Round three was brutal. Both games, my opponent was on the play, mulliganed to six and bottomed the scry, then played Hedron Archive into big Eldrazi into awaken spells. He gained more life (four) off an Angel of Renewal than I dealt damage (two) in the entire match. Before I knew it I was 2-1, and I felt sick.

I would not give up so easily, and rallied to win my next four before stumbling against another powerful Azorius deck in round eight. The highlight of my run was round five against Chapman Sim. Omnath plus six elemental tokens (thanks, Nissa’s Renewal and Seek the Wilds!) helped me overcome his Felidar Sovereign into Part the Waterveil shenanigans. Chapman is a fantastic opponent and incredibly gracious. He looked over my deck after the match, convinced me to play the invokers, and agreed my secondary deck was too weak.

At 6-2 and playing for day two I faced Rick Carr, a friend who you may know as the Magic Online limited master dave_finkle. Rick is awesome, both as a person and a Magic player. We played a spectacular three games. Luckily I won, but I would have left the table feeling good either way.

And so I advanced to the second day of competition. Draft one was very kind to me, starting with Planar Outburst:

gp atlanta draft 1

Did you know that Noyan Dar is an ally?

Somehow I got a fourth pick Retreat to Emeria in pack two. I don’t know how three people pass that card, even if none were in white. I put my Evolving Wilds love from last week to work, taking a pair to start pack three. I already had Plummet out of the board, and the fetch land is incredible with Retreat. Then Noyan Dar, Roil Shaper fell into my lap third pick. Now that is a card worth splashing!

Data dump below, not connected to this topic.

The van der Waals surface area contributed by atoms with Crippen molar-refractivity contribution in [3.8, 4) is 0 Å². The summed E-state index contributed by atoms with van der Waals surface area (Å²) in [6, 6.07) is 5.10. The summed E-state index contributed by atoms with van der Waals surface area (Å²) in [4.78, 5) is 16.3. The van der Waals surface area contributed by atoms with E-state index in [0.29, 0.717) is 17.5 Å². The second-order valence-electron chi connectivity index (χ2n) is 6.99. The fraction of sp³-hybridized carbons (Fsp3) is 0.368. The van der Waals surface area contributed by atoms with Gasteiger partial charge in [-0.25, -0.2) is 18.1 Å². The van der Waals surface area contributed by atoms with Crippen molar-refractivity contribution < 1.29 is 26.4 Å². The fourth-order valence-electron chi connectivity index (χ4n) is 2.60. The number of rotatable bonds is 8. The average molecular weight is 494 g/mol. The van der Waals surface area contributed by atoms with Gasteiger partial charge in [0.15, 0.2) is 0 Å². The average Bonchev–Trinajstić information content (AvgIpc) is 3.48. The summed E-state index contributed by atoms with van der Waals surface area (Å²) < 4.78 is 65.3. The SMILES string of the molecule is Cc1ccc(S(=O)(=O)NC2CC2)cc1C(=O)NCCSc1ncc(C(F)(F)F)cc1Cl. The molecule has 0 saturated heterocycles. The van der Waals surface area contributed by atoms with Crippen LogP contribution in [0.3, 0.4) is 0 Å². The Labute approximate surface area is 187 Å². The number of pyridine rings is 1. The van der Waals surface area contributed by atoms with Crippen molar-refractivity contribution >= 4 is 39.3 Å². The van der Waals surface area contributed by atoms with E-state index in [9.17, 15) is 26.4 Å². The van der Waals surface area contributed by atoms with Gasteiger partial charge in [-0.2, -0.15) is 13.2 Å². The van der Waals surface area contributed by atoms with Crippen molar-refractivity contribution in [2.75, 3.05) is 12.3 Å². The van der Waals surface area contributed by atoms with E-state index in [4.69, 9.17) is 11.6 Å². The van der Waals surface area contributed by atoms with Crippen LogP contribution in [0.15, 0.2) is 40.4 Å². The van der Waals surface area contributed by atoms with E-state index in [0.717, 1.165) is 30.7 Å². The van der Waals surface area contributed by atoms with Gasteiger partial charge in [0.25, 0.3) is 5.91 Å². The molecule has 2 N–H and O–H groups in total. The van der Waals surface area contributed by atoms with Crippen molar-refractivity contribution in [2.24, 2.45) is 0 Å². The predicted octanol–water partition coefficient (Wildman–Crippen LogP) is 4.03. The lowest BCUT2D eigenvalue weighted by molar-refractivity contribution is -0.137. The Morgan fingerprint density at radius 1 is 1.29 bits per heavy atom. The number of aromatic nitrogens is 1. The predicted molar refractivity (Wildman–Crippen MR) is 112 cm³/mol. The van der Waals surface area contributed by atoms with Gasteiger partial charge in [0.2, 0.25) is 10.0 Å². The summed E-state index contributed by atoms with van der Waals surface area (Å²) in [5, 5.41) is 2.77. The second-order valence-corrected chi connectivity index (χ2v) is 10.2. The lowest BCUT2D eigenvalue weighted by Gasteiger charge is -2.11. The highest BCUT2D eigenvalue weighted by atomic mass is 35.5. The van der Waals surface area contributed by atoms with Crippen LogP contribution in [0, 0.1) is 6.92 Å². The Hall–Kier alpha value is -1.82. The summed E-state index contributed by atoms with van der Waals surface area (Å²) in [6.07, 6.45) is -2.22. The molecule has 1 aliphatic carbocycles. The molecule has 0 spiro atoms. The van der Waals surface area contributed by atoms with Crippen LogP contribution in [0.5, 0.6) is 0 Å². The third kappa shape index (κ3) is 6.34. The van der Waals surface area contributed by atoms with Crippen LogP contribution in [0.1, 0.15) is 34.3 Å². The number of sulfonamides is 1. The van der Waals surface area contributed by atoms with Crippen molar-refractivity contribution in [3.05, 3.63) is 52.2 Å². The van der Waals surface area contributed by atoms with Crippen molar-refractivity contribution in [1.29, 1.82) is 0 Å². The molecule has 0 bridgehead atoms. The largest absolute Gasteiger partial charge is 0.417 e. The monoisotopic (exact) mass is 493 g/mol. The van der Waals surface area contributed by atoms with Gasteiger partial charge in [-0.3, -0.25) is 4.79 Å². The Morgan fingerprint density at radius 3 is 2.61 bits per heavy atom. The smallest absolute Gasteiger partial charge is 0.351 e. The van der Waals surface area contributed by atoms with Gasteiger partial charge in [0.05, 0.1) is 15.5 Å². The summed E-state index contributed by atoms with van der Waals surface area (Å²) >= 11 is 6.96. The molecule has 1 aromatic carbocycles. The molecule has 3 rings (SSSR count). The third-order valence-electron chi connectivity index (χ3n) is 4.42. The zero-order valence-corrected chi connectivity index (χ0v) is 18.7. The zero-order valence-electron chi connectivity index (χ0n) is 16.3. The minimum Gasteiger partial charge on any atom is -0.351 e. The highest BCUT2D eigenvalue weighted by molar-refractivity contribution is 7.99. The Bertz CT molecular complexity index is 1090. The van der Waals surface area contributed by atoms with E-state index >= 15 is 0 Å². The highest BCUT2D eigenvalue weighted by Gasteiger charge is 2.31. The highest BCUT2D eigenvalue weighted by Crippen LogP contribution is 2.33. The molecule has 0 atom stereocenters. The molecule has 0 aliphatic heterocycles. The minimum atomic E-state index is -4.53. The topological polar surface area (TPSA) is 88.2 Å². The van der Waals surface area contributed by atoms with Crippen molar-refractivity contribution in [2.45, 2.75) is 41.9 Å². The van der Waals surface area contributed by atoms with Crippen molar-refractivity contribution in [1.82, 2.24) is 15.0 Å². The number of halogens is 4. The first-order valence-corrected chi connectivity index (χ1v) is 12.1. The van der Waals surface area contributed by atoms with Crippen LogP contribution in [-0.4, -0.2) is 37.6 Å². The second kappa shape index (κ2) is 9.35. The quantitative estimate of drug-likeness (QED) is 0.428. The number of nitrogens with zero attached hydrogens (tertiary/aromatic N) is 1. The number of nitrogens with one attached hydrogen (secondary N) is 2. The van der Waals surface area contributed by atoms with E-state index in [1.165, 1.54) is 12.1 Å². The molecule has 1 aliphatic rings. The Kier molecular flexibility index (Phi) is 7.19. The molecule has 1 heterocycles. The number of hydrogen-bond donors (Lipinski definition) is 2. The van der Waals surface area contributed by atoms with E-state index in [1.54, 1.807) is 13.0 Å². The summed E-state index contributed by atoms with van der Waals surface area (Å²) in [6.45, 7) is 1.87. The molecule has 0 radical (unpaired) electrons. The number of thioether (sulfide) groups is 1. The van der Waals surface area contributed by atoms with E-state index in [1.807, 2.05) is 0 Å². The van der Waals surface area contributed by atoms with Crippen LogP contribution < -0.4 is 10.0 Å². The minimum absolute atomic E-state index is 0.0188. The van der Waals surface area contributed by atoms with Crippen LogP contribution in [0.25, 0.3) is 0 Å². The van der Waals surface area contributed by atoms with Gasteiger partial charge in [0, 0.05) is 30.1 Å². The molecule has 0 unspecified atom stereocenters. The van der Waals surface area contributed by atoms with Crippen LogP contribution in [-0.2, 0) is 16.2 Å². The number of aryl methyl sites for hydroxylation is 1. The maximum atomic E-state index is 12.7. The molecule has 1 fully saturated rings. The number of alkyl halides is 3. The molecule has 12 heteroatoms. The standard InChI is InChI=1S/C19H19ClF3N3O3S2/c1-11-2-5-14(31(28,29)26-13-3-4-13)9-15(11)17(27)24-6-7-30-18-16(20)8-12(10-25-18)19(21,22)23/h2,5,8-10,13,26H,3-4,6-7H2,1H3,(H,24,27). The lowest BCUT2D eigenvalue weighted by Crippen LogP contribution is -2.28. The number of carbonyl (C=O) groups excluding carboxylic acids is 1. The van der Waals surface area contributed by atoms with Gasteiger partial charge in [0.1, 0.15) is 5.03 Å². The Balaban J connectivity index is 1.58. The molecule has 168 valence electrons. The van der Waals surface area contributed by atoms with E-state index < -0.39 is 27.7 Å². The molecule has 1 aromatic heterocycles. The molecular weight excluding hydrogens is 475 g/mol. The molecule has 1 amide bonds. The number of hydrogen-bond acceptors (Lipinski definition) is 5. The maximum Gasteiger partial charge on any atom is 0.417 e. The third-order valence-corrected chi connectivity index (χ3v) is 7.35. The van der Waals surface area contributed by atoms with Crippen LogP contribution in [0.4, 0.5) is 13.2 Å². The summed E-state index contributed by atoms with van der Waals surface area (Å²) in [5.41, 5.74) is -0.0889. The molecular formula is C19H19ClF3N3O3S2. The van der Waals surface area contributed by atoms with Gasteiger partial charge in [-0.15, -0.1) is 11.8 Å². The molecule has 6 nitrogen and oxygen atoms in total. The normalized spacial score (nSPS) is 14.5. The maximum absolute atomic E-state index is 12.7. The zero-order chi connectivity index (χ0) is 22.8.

The deck absolutely crushed. In round ten I beat a big spell blue-red deck with awaken. Mire’s Malice forced the discard of Akoum Hellkite, Turn Against, Serpentine Spike, and Stonefury in the two games I won. Then in round eleven I crushed a pretty good green-black tokens deck by playing ten allies a game and wreaking havoc with Roil’s Retribution.

Quickly I was 9-2 and had the opportunity to 3-0 a professional draft for the first time. At both Grand Prix Las Vegas and Cleveland this year I had great decks but fumbled round twelve. I was determined to finish the sweep this time. My foe was David Reed, a great player and even nicer person. He wielded a sweet blue-red devoid deck with two Molten Nursery. My Kalastria Healers came to play, and when I finally drew a fifth land in game two and got Retreat to Emeria going to stabilize, David extended the hand.


Too bad they don’t have codes you can enter at Grand Prix to advance to round 13.

Finally! I was 10-2 and drafting for top eight in pod six, along with William Jensen, Brock Parker, and Tomoharu Saito. Pack one was a real clunker, but some late black cards gave me hope. Then pack two I opened the best pack I’ve seen: Emeria Shepherd, Grip of Desolation, Retreat to Emeria, Halimar Tidecaller, Touch of the Void, and Clutch of Currents. Grip of Desolation is one of the ten best cards in the format, or close enough, but Emeria Shepherd provides an almost unbeatable late-game engine. That deck felt open, so I hopped on the angel train.